Finally, for those investors looking to profit from the low interest rate environment, mortgage REITs (mREITS) may worthy of your buck. This REITs don’t actually own physical properties, but the loans tied to them. There are countless varieties of mREITS, each with their own risks. The Market Vectors Mortgage REIT Income ETF (MORT) tracks a basket of these high yielders, such as Invesco Mortgage Capital Inc. (IVR). MORT yields a monster 13%. (For more on this topic, see Mortgage REIT ETFs: 10% Yields + Low Volatility.)

The Bottom Line

After spending much of 2013 in the dumps, REITs have roared this year. Investors should expect the gains to continue as long as the economy strengthens and interest rates remain low. (For more on this topic, see 5 Types Of REITs And How To Invest In Them.)

Related Articles
  1. Retirement

    Investing In REITs Instead Of Property

    Learn why this one particular REIT is a better investment than holding physical property in your retirement portfolio.
  2. Mutual Funds & ETFs

    Complete Guide To Investment Companies, Funds And REITs

    Learn everything you need to know about mutual funds, ETFs, hedge funds, UITs and REITs.
  3. Chart Advisor

    REITs Coming Back To Life

    After a summer correction, some REITs have rebounded to all-time highs.
  4. Stock Analysis

    The 5 Best Alternatives to Zillow & Trulia

    Understand the online real estate industry and how Zillow and Trulia are industry leaders. Learn about alternatives to Zillow and Trulia.
  5. Mutual Funds & ETFs

    Top Three Transportation ETFs

    These three transportation funds attract the majority of sector volume.
  6. Investing Basics

    Tops Tips for Trading ETFs

    A look at two different trading strategies for ETFs - one for investors and the other for active traders.
  7. Investing Basics

    Pros & Cons of Investing in a Condo with Friends

    Buying a beach house or big-city pied-à-terre with friends can save money and make sense, but only if you set it up right. Here's how to avoid trouble. thoroughly research and discuss potential ...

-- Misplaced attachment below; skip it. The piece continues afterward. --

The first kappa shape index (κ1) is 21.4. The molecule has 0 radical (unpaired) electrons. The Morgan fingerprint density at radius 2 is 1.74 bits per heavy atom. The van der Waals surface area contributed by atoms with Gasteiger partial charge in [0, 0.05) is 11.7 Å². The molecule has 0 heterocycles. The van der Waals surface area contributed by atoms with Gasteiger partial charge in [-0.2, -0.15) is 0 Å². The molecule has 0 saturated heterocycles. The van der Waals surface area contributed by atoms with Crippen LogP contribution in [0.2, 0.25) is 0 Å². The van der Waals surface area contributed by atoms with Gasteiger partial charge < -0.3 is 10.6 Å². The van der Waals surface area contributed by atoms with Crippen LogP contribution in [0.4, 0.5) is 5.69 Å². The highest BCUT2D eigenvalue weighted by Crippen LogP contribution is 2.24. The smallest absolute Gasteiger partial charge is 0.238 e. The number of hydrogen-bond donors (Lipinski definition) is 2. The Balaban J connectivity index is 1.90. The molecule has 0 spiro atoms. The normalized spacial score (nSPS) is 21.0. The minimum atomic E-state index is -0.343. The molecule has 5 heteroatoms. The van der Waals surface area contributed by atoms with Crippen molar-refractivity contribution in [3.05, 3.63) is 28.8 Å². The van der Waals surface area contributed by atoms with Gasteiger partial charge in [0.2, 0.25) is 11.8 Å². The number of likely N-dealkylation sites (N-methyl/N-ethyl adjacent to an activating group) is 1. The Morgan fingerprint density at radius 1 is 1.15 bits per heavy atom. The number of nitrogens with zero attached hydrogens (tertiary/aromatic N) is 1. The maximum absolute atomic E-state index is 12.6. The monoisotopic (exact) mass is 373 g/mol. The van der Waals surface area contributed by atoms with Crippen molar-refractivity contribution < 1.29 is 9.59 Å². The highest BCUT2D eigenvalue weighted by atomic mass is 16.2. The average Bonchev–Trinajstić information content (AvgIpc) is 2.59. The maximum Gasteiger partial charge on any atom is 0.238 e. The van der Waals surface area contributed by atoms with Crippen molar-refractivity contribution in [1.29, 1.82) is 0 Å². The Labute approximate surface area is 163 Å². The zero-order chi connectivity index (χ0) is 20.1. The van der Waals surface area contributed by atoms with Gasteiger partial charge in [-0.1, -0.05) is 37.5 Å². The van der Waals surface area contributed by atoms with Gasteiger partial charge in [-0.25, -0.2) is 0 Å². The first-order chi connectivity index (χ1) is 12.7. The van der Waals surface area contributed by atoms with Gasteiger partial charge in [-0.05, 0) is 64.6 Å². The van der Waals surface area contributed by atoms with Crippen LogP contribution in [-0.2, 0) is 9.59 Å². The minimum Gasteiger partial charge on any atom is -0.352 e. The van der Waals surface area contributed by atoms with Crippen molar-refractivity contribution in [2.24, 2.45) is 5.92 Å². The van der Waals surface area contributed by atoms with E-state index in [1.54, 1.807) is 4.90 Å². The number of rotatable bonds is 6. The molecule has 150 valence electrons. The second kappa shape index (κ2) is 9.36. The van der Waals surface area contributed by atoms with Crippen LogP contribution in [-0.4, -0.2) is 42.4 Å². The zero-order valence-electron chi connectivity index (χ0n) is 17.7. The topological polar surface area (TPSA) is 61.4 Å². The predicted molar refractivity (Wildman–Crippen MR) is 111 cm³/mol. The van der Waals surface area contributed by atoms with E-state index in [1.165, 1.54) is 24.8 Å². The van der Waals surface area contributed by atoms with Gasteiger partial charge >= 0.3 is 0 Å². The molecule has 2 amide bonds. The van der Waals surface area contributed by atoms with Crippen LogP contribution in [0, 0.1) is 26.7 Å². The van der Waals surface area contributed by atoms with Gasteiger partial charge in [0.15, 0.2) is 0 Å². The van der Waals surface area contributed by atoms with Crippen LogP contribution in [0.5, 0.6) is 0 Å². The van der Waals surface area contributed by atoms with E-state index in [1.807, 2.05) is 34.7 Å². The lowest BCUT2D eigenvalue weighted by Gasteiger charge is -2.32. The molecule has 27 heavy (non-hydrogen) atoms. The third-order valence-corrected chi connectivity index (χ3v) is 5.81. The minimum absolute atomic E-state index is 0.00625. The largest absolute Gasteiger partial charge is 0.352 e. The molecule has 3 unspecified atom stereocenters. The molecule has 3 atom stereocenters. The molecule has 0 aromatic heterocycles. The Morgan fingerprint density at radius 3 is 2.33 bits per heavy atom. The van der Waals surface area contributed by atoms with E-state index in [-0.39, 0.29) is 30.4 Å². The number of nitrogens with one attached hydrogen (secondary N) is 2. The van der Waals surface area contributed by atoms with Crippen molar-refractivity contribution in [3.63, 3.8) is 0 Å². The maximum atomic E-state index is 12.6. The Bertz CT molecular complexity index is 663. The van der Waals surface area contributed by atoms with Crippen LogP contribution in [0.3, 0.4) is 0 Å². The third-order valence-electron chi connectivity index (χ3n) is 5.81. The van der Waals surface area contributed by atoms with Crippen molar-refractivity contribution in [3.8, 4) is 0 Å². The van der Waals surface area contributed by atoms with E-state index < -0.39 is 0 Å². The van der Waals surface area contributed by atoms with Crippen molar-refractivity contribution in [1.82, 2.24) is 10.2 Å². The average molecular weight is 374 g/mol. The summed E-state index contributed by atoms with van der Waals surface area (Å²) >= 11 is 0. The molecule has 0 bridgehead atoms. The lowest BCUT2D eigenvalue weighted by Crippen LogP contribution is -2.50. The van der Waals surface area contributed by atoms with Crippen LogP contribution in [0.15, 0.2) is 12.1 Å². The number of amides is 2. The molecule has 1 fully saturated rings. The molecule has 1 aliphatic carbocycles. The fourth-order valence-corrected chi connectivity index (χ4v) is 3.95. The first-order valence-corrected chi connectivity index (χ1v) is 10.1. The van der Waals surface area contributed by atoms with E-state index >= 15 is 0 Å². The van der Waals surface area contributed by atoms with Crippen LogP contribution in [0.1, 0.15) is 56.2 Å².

8. Mutual Funds & ETFs

    Top 4 Investment Grade Corporate Bonds ETFs

    Discover detailed analysis and information about some of the top exchange-traded funds (ETFs) that offer exposure to the investment-grade corporate bond market.
  9. Investing

    Costs New Investors in Real Estate Do Not Consider

    As lucrative as real estate investment can be, there are a multitude of costs that new real estate investors must consider.
  10. Investing News

    How to Diversify with REITs

    REITs can be a quality addition to a portfolio for diversification. Here are several to add to your watch list.
  1. Can mutual funds invest in REITs?

    Mutual funds invest in stocks and fixed-income securities, as well as various real estate investment trusts (REITs) formed ... Read Full Answer >>
  2. Can mutual funds invest in IPOs?

    Mutual funds can invest in initial public offerings (IPOS). However, most mutual funds have bylaws that prevent them from ... Read Full Answer >>
  3. Does index trading increase market vulnerability?

    The rise of index trading may increase the overall vulnerability of the stock market due to increased correlations between ... Read Full Answer >>
  4. What does a high turnover ratio signify for an investment fund?

    If an investment fund has a high turnover ratio, it indicates it replaces most or all of its holdings over a one-year period. ... Read Full Answer >>
  5. How is market value determined in the real estate market?

    Anyone who has ever tried to purchase or sell a home has probably heard a lot about the property's fair market value, or ... Read Full Answer >>
  6. What is the difference between passive and active asset management?

    Asset management utilizes two main investment strategies that can be used to generate returns: active asset management and ... Read Full Answer >>

You May Also Like

Trading Center
You are using adblocking software

Want access to all of Investopedia? Add us to your “whitelist”
so you'll never miss a feature!